DDS causes common adverse effects like hemolytic anemia in G6PD deficient patients, methemoglobinemia, agranulocytosis, hepatitis, peripheral neuropathy, insomnia and psychosis. It may sometimes lead to Stevens-Johnson syndrome or toxic epidermal necrolysis.
DHS may be considered as a rare yet important serious side effect. It is an idiosyncratic skin hypersensitivity syndrome also called the 'five weeks dermatitis' because it occurs suddenly five to six weeks after administration of dapsone therapy.5,6
It consists of exfoliative dermatitis, generalized lymphadenopathy, hepatosplenomegaly, fever and hepatitis.7
The drug hypersensitivity syndrome associated with Drug Rash, Eosinophilia and Systemic Symptoms, as similar to our case, is called DRESS syndrome.8 The severity of skin symptoms and severity of internal organ involvement may not correlate.9 In our case only hepatic involvement was seen (as suggestive of laboratory findings) with no changes in spleen and in other organs.
The exact incidence of DHS is unclear due to the lack of a worldwide monitoring system for DHS. But according to the studies in different areas, the incidence is about 1-4% in WHO/MDT patients.10,11,12 This increased incidence of DHS may be due to two factors - first, the introduction of free MDT (blister packs) by WHO to the leprosy patients and second the increased awareness among physicians and yearly reporting of the cases of DHS.
Correct approach to treatment in proper time is very important in DHS. The first and foremost should be discontinuation of the dapsone. Most patients usually improve after prompt withdrawal of dapsone, but some still need systemic corticosteroid with supportive treatment including fluid and electrolyte balance, proper body temperature regulation, nutritional support, antibiotics.
To conclude, as dapsone is commonly used for various skin diseases, therefore clinicians including dermatologists need to familiarize themselves with the salient features of the syndrome and its management especially among leprosy patients who are newly treated with an MDT regimen containing dapsone.
1. Cochrane RG. A comparison of sulphone and hydnocarpus therapy of leprosy. Int J Lepr. 1948;16:139-44.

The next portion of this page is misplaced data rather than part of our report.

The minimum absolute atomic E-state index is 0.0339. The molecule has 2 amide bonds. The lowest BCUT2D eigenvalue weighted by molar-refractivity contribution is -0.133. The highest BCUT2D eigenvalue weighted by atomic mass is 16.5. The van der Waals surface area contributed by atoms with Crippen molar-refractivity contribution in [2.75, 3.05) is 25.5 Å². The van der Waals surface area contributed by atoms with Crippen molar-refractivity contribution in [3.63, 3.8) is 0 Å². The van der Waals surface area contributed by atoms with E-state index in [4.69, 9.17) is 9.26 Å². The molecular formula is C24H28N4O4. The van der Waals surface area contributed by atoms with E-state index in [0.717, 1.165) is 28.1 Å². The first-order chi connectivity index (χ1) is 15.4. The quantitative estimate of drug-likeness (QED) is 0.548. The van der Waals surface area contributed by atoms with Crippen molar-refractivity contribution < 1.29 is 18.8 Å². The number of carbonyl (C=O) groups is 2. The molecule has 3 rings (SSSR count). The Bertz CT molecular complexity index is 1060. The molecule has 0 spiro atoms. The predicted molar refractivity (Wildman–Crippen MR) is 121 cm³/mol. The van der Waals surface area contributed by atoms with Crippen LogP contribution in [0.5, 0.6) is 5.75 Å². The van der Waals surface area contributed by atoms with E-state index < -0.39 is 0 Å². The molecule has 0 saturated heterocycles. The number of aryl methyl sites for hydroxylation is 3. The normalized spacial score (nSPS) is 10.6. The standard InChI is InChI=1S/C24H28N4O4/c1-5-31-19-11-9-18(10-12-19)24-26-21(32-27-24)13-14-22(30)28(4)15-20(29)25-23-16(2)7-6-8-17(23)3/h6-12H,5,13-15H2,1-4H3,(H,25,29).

2. Thappa D M, Sethuraman G. Dapsone (sulfone) syndrome (CME). Indian J Dermatol Venereol Leprol. 2000;66:117-20.
3. Lowe J, Smith M. The chemotherapy of leprosy in Nigeria; with an appendix on glandular fever and exfoliative dermatitis precipitated by sulfones. Int J Lepr. 1949;17:181-95.
4. Allday EJ, Barnes J. Toxic effects of diamino diphenyl sulphone in leprosy. Lancet. 1949;17:181-95.
5. Satio S, Ikezawa Z, Miyamoto H, Kim S. A case of the ' dapsone syndrome'. Clin Exp Dermatol. 1994;19:152-6.
6. Thappa DM, Sethuraman G. Dapsone (sulfone) syndrome (CME). Indian J Dermatol Venereol Leprol. 2000;66:117-20.
7. Jacobson RR. Treatment. In:, Hastings RC, editor. Leprosy. Churchill Livingstone, Edinburgh 1985. P. 198.
8. Vinod KV, Ruun K, Dutta TK. Dapsone Hypersensitivity syndrome: A rare life threatening complication of dapsone therapy. J Pharmacol Pharmacother. 2013;4:158-60.
9. Kosseifi SG, Guha B, Nassour DN, Chi DS, Krishnaswamy G. The dapsone hypersensitivity syndrome revisited: a potentially fatal multisystem disorder with prominent hepatopulmonary manifestations. J Occup Med Toxicol. 2006;1:9.
10. Agrawal S, Agarwalla A. Dapsone hypersensitivity syndrome: a clinico-epidemiological review. J Dermatol. 2005;32:883-9.
11. Rege VL, Shukla P, Mascarenhas MF. Dapsone syndrome in Goa. Indian J Lepr. 1994;66:59-64.
12. Rao PN, Lakshmi TS. Increase in the incidence of dapsone hypersensitivity syndrome: an appraisal. Leprosy Rev. 2001;72:57-62.
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|Publication:||Journal of Pakistan Association of Dermatologists|
|Article Type:||Case study|
|Date:||Sep 30, 2016|